The biggest difference is that the question appears on the students computer, not the teacher's screen.  So this works very well if you find yourself with a blown bulb or a school system that has not moved to SmartBoards or some similar display.

Feature 1 - The students work at their own pace
Yes, the points still are worth more the faster you answer it, but the students can move from one question to the next at their own pace.  This helps those that work slower not to feel intimidated by the pace.



Feature 2 - Scramble the questions and answers
Have a few cheaters in your room?  Foil their nefarious plans by scrambling the order that everyone sees the questions.



Feature 3 - You don't have to be there to run it
You can choose the HOMEWORK option and set a time span for them to complete it.  This is neat for when you are absent and you have a hodgepodge of activities for your class to do.  You can just email them the code and they can complete it on their own time.  This is useful for home bound students as well.


Feature 4 - Reports

You can get a listing of how each individual student performed and how hard each questions was.  The downside of this is that it will show on your screen while the students are taking it, so if you are hooked to the projector, it will project for all to see.  This may or may not be a problem for you, but is easily solved by switching browser tabs during the actual playing of the game.



Feature 5 - Memes

When a student answers the question, a meme flashes before them letting them know if they got the question correct or not.  You can use their memes or import your own.  For that matter, you could just ask a few students to make you memes and I am sure that there will be no shortage of volunteers on that.


So have fun, my friends!

Thursday, October 5, 2017

Time Idioms

Need something easy to demonstrate idioms?  I found this image on a Facebook site for English Teachers.  I just joined the site not long ago, so I don't know how great or not so great it will be.  It is called High School Teachers of English.  I did like this image that someone shared on there about time idioms.  This is a very effective and quick way to help your students understand the literary term 'idiom'.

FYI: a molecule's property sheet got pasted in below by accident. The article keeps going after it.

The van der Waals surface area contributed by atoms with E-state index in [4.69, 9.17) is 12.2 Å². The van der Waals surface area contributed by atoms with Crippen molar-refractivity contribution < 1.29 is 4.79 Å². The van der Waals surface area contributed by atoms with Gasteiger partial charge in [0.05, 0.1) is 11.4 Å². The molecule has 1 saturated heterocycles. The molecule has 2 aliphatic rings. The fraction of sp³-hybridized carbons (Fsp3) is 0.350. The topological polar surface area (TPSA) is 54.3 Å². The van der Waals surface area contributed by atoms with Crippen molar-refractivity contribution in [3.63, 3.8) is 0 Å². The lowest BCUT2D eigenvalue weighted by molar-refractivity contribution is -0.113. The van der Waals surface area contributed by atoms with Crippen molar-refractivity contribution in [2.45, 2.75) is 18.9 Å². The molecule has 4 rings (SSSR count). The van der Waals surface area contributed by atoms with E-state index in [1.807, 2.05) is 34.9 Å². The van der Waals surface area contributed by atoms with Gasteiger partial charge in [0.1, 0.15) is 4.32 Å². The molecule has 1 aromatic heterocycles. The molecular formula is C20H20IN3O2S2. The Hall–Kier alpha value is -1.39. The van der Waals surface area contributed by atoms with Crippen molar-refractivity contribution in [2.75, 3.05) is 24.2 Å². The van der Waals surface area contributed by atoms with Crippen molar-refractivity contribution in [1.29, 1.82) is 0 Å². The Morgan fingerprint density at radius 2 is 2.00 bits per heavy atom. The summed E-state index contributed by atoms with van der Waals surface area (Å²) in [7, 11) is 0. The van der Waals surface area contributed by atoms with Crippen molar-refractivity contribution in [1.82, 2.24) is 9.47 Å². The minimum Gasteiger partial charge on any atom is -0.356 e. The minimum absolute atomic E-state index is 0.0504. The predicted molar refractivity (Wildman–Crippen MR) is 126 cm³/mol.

Tuesday, October 3, 2017

Westeros the Series

By the time this post pops up, you've probably already seen this.  If not, this is a (spoof, I believe) trailer for a Game of Thrones series that takes place in a 21st Century version of Westeros.  They have the same technology we do today, but the culture is still very much the same.  Game of Thrones fans, I present:

Westeros, the Series


So how can this factor into the classroom?  Well, taking old stories and modernizing the setting happens all the time in movies.  This, however, is different.  We are not just taking the old story and retelling it, we are taking the old story and continuing it.  So, students can write about the future generations of the families from Wuthering Heights, or Great Gatsby, or Dante's Inferno.  What about the story of Captain Ahab's great, great, great, grandson?  What happens to the kids from Lord of the Flies after they grow up?

Or you can scale back the time line and just do a what happens next sort of thing.  Now it is time to let the students cut loose.  Obviously one restriction would be that the character traits and feel of the original must be present in the new version.  Descendant must be recognizable.  How can students do this?

1. Story form (this is the simplest)
2. Put them in groups and have them story board out a trailer for it, much like this one for Westeros.
3. Put them in groups and have them record a trailer (I highly suggest you run this by your school librarian to see what audio//video resource you have).